Though Mr. Pepper appreciated the kind words, the idea of moving to Brooklyn seemed far-fetched. He visited more than 50 possible locations in Manhattan, but after a year of searching, none seemed promising. Hearing this, Mr. Duggan again suggested Brooklyn, and he offered to drive Mr. Pepper around Park Slope and Carroll Gardens to take a look.

"It's very much a neighborhood as the Village was when you first started," Mr. Duggan told him. Mr. Pepper's daughter Jessie, who lives in Carroll Gardens, gave her blessing. Gradually, Mr. Pepper warmed to the thought of taking the Bottom Line to his native borough.

"In Manhattan I've found that it's really about dollars and cents," he said, "and even when you attempt to talk to people that you think could understand on some kind of aesthetic level what you're trying to accomplish, I haven't got the same reaction that I've got with Brooklyn."

So Mr. Pepper has transplanted his idealism back across the East River. Plans for the new Bottom Line, which is backed by several investors, include not only a music club but also an adjacent pub decorated with memorabilia. The hope is that the pub's revenue will anchor the enterprise financially and allow the club to flourish.

Still, the rebirth is slow going. Each potential property faces the inevitable comparison with the original, and Mr. Pepper goes months without viewing new sites.

The variables of location and space make it difficult to estimate the club's eventual cost, according to Joel Wechsler, a real estate broker for Grubb & Ellis who is representing Mr. Pepper. Even in Brooklyn, he said, "pricing in the real estate market has gotten to be so phenomenally high that it's made it very difficult for us to find something that has a realistic price tag on it for the club to survive."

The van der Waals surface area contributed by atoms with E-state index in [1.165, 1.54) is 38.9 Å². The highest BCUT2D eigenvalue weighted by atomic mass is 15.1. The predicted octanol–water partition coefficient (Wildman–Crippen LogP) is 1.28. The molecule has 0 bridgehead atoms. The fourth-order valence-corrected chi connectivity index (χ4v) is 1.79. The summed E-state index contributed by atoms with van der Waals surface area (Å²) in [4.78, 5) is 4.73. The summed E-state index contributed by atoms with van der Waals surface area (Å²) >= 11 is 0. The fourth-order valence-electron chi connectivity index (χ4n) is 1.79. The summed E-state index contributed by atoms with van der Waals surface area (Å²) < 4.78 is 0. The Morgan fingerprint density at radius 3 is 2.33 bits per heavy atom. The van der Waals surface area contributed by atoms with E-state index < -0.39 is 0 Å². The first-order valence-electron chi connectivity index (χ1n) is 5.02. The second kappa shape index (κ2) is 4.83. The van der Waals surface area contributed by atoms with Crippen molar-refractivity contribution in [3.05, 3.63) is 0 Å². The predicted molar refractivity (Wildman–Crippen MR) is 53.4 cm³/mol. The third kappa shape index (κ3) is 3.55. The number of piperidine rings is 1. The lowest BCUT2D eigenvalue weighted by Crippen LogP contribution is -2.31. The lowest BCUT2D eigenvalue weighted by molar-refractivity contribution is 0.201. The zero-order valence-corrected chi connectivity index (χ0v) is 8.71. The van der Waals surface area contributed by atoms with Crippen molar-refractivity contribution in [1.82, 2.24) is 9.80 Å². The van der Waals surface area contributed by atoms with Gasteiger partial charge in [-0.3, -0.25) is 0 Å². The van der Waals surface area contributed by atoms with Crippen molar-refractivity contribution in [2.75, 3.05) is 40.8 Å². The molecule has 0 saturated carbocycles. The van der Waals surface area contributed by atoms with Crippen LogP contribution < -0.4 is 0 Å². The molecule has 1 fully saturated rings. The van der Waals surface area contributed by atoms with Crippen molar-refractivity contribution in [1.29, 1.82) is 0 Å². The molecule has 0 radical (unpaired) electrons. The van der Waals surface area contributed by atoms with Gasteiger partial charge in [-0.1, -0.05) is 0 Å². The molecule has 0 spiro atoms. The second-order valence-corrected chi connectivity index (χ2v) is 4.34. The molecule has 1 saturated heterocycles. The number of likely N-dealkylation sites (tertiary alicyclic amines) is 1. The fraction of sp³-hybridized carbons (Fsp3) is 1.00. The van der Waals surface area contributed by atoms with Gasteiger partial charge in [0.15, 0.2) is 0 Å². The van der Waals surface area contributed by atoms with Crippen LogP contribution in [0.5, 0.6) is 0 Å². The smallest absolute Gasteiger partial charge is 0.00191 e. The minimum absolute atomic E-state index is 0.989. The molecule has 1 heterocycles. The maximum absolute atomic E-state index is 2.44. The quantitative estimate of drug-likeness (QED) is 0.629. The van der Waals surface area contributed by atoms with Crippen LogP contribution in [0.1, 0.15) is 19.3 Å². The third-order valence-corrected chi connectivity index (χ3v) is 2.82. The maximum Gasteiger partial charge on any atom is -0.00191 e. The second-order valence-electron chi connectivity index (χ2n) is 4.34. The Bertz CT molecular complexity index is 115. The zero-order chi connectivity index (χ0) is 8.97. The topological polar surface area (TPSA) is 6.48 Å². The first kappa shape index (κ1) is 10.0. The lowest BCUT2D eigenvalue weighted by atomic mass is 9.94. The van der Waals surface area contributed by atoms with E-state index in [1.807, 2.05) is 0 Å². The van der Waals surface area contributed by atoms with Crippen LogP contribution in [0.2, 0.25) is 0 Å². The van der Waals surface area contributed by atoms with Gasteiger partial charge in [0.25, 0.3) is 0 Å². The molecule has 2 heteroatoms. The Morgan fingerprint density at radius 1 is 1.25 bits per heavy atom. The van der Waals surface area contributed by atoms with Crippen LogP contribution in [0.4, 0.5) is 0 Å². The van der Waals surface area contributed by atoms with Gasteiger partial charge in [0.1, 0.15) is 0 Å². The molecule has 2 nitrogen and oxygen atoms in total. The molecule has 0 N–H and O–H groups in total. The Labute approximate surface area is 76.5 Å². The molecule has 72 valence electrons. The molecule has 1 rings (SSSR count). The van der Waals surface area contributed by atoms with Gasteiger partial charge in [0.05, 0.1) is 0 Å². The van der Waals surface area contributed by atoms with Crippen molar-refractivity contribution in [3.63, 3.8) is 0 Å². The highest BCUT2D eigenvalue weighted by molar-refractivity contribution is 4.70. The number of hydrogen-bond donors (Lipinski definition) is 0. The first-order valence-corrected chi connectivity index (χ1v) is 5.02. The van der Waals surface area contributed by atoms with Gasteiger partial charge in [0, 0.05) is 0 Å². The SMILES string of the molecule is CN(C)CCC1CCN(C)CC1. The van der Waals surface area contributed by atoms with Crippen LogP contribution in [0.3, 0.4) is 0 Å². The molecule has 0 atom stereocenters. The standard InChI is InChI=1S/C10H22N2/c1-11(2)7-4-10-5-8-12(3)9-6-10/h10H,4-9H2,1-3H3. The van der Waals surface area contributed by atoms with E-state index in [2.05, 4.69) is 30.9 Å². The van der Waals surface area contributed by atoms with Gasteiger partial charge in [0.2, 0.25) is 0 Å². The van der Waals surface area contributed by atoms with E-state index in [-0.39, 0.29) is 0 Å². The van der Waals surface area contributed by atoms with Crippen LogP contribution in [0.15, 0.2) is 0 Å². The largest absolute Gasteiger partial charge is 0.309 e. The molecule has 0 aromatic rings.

In spite of his vague timeline and economics, several Brooklyn officials are encouraging Mr. Pepper, eager to adopt the Bottom Line and its cultural clout.

"Any place that can attract the likes of Miles Davis or Bruce Springsteen is a place we believe could attract a high degree of talent and visitorship in Downtown Brooklyn," said Joe Chan, president of the Downtown Brooklyn Partnership, a group that is putting Mr. Pepper in touch with potential owners or builders.

WITH a sense of irony, Mr. Pepper has also been following a developing story at New York University. After the Bottom Line vacated its premises, the building that had housed the club was converted into a lecture hall and renovated with money donated by an N.Y.U. student; it was later discovered that the student had acquired the money, and millions more, by defrauding investors.

The university was criticized for keeping about $200,000 of the student's $1.25 million gift, and only in October, more than a year after the donor pleaded guilty, was the name of the student's family removed from the building.

Mr. Pepper insists he harbors no grudge against his one-time landlord. Nevertheless, there is still a flicker of vindication in his brief analysis of the scandal, delivered with a wry smile: "Karma."